Historically, producer compensation was simple. The manufacturer received 50% of the agency`s commission, and the Agency received the remaining 50% for each transaction. Unfortunately, the longest soft market in our history has made this simple formula impossible to pursue if the agency wants to remain profitable. When the market deteriorated in the late 1980s, airlines began to reduce commissions and this trend continues to this day. The soft market has also run a 10-year run with lower premiums, doubling the effect of the reduction in commissions on the agency`s revenues. A $30,000 bonus with a 20% commission became a $10,000 bonus over 10 years, with a commission of 12% to 15%. This means that a commission of $6,000 will be reduced to $1200 to $1,500 for the same account. Not only did the producer lose money (even at 50% commission), but the agency also had to offer the same or greater level of service that it had provided for 3,000 10 years earlier for $600-750 at the end of the soft market. It`s really a ticket/ticket situation.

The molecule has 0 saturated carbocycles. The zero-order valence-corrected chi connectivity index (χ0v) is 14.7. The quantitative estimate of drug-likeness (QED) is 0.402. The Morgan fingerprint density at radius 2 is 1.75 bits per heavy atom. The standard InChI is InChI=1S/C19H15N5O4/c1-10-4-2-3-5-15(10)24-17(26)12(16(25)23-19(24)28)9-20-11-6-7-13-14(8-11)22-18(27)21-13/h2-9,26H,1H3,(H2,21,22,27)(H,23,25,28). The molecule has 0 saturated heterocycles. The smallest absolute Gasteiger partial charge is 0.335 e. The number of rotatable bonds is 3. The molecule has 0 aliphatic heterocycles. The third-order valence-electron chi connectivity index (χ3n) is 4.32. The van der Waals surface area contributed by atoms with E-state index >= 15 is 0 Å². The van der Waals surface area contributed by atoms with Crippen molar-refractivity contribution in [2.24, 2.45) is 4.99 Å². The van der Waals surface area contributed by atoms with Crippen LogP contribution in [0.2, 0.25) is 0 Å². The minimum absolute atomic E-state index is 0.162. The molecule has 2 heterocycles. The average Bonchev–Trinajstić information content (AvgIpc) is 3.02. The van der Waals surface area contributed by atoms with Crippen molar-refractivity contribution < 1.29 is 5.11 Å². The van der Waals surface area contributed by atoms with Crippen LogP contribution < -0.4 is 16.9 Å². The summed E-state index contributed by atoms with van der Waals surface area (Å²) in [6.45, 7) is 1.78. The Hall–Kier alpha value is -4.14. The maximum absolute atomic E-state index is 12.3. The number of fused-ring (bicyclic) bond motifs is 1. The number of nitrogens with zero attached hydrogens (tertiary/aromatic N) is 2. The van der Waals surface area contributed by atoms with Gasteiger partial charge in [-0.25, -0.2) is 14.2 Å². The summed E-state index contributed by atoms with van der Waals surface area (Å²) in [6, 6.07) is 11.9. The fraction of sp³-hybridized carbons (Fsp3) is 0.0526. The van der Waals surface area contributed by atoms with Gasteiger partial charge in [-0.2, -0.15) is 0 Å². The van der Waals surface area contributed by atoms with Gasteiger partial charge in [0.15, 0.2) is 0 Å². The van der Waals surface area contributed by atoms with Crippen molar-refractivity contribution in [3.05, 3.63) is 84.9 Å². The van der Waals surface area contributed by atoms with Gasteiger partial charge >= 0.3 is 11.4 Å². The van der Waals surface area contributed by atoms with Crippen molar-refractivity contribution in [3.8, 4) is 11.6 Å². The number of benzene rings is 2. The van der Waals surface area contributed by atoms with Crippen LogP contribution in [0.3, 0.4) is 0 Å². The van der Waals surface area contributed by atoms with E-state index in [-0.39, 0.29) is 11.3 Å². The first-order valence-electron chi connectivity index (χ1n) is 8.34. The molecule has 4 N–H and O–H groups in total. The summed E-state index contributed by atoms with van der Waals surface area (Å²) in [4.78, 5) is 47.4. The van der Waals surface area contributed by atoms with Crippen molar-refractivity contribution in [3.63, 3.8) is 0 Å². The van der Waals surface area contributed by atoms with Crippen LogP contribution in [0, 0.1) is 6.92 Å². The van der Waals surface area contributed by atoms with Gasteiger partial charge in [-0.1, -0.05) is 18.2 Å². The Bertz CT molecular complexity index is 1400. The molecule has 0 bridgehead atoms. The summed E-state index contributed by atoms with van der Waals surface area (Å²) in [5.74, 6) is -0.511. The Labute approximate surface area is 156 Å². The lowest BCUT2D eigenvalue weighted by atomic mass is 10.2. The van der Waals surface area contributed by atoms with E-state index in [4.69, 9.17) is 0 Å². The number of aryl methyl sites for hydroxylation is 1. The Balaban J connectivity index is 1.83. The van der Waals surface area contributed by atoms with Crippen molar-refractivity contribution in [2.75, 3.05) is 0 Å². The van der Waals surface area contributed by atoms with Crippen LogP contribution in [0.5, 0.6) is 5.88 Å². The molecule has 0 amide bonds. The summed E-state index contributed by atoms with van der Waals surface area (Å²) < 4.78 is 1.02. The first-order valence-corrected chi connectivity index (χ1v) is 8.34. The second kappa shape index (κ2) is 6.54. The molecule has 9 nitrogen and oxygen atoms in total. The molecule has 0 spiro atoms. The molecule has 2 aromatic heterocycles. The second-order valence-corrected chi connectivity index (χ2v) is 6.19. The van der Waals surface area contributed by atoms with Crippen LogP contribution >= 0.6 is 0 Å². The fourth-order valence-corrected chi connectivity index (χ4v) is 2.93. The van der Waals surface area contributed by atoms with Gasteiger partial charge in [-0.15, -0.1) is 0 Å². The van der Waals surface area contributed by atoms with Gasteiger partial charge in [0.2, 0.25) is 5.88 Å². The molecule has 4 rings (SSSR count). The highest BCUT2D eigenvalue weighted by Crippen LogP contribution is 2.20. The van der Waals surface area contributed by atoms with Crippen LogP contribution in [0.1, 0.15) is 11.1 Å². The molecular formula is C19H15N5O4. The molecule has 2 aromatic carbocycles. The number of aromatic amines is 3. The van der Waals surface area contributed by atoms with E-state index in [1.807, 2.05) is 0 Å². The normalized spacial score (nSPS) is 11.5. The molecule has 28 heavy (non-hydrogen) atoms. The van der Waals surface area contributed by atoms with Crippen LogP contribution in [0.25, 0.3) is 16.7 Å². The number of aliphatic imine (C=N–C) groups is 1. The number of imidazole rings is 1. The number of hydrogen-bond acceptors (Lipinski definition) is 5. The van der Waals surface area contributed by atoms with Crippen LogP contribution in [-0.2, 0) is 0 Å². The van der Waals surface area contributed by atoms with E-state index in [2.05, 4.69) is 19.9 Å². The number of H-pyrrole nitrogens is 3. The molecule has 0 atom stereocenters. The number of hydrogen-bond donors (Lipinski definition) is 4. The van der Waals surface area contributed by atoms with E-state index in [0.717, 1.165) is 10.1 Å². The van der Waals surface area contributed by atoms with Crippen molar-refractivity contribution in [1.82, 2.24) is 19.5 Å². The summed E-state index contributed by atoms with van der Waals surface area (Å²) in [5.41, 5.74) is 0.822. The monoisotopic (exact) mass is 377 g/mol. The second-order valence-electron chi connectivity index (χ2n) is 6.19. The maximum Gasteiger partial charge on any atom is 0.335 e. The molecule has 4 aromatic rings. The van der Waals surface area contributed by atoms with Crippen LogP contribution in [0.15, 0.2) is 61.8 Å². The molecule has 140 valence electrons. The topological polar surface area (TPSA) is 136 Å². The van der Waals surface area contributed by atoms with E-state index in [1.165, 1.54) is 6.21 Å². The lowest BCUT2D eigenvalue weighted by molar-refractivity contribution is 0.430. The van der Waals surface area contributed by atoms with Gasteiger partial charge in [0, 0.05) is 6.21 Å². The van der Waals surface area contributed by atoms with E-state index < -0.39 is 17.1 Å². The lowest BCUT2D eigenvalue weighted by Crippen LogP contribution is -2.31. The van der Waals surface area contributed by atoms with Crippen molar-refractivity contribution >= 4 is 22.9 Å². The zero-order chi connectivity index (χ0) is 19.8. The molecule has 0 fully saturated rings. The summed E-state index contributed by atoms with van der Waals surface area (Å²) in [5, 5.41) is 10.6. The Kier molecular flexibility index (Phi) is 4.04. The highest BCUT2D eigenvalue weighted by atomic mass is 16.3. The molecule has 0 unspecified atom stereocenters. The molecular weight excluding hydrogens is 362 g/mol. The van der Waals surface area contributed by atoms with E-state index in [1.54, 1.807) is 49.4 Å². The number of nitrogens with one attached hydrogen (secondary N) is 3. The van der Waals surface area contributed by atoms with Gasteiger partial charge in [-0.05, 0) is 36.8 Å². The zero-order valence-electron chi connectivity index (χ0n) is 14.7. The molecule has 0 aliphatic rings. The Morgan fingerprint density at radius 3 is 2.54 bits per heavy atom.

Manufacturers found themselves in remarketing accounts each year to save them from competitors who, each year, under-reported prices. The agency also had to provide more services for an increasingly reduced return of commissions. An unsatisfactory situation developed, in which manufacturers and the agency found that they worked harder each year for less money. Producers were naturally occupied by their own ability to pay, so they were dissatisfied and dissatisfied with what appeared to be mistreatment by their employers. At the same time, agents saw their incomes eroded as producers spent all their time saving overtime toward lower premiums. While accounts withheld were less paid to agencies, their overheads continued to increase by an average of 4% per year. Clearly, the profits and agencies that were trying to continue to sell, serve and process, as they did in 1985, are either merged with other agencies or strive to meet wage and spending needs every month. Periods of large surpluses and double-digit profits appeared to be disappearing. Here are the ranges for standard commissions that Chubb pays to independent brokers and agents for certain types of insurance products. Standard commission data reflects standard premiums and commissions for policies Chubb has booked in 2019.